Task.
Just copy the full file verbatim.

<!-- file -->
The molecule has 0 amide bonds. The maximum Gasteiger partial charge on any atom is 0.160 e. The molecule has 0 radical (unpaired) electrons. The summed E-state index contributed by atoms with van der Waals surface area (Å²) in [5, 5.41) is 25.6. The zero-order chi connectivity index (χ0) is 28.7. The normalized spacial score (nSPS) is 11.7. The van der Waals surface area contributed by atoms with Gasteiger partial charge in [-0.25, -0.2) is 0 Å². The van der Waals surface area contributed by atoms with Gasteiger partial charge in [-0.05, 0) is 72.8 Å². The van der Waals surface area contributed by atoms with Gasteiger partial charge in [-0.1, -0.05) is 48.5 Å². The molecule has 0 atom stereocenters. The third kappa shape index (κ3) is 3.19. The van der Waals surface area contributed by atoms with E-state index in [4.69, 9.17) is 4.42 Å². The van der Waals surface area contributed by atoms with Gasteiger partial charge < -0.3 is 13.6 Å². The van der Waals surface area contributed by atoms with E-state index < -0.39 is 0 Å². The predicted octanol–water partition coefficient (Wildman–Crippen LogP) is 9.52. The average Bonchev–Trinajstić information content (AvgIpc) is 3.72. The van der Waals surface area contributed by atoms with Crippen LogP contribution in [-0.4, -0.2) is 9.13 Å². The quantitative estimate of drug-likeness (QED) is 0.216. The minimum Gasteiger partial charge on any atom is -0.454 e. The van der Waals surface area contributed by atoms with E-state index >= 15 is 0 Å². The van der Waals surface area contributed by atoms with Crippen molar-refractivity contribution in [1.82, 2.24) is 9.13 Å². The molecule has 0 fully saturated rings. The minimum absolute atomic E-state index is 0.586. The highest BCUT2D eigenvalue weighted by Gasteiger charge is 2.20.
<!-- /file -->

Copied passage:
The molecule has 0 amide bonds. The maximum Gasteiger partial charge on any atom is 0.160 e. The molecule has 0 radical (unpaired) electrons. The summed E-state index contributed by atoms with van der Waals surface area (Å²) in [5, 5.41) is 25.6. The zero-order chi connectivity index (χ0) is 28.7. The normalized spacial score (nSPS) is 11.7. The van der Waals surface area contributed by atoms with Gasteiger partial charge in [-0.25, -0.2) is 0 Å². The van der Waals surface area contributed by atoms with Gasteiger partial charge in [-0.05, 0) is 72.8 Å². The van der Waals surface area contributed by atoms with Gasteiger partial charge in [-0.1, -0.05) is 48.5 Å². The molecule has 0 atom stereocenters. The third kappa shape index (κ3) is 3.19. The van der Waals surface area contributed by atoms with E-state index in [4.69, 9.17) is 4.42 Å². The van der Waals surface area contributed by atoms with Gasteiger partial charge < -0.3 is 13.6 Å². The van der Waals surface area contributed by atoms with E-state index < -0.39 is 0 Å². The predicted octanol–water partition coefficient (Wildman–Crippen LogP) is 9.52. The average Bonchev–Trinajstić information content (AvgIpc) is 3.72. The van der Waals surface area contributed by atoms with Crippen LogP contribution in [-0.4, -0.2) is 9.13 Å². The quantitative estimate of drug-likeness (QED) is 0.216. The minimum Gasteiger partial charge on any atom is -0.454 e. The van der Waals surface area contributed by atoms with E-state index >= 15 is 0 Å². The van der Waals surface area contributed by atoms with Crippen molar-refractivity contribution in [1.82, 2.24) is 9.13 Å². The molecule has 0 fully saturated rings. The minimum absolute atomic E-state index is 0.586. The highest BCUT2D eigenvalue weighted by Gasteiger charge is 2.20.